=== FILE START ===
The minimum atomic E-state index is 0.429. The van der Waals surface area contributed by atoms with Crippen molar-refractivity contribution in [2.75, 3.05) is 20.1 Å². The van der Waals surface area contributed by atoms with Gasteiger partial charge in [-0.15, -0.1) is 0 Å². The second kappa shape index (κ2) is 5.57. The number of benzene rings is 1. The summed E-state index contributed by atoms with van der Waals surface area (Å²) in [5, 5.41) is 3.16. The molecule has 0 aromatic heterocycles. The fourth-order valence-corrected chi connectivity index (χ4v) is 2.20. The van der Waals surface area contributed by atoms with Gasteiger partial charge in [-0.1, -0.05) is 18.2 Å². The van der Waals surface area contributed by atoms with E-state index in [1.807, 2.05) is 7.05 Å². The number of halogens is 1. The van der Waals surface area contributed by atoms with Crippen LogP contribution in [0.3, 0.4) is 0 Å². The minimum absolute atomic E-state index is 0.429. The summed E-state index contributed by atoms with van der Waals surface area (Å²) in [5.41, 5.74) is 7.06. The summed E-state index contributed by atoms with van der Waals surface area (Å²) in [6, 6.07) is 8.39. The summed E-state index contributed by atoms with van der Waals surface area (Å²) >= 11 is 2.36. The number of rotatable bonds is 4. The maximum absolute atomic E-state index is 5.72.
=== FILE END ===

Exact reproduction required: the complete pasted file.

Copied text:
The minimum atomic E-state index is 0.429. The van der Waals surface area contributed by atoms with Crippen molar-refractivity contribution in [2.75, 3.05) is 20.1 Å². The van der Waals surface area contributed by atoms with Gasteiger partial charge in [-0.15, -0.1) is 0 Å². The second kappa shape index (κ2) is 5.57. The number of benzene rings is 1. The summed E-state index contributed by atoms with van der Waals surface area (Å²) in [5, 5.41) is 3.16. The molecule has 0 aromatic heterocycles. The fourth-order valence-corrected chi connectivity index (χ4v) is 2.20. The van der Waals surface area contributed by atoms with Gasteiger partial charge in [-0.1, -0.05) is 18.2 Å². The van der Waals surface area contributed by atoms with E-state index in [1.807, 2.05) is 7.05 Å². The number of halogens is 1. The van der Waals surface area contributed by atoms with Crippen LogP contribution in [0.3, 0.4) is 0 Å². The minimum absolute atomic E-state index is 0.429. The summed E-state index contributed by atoms with van der Waals surface area (Å²) in [5.41, 5.74) is 7.06. The summed E-state index contributed by atoms with van der Waals surface area (Å²) in [6, 6.07) is 8.39. The summed E-state index contributed by atoms with van der Waals surface area (Å²) >= 11 is 2.36. The number of rotatable bonds is 4. The maximum absolute atomic E-state index is 5.72.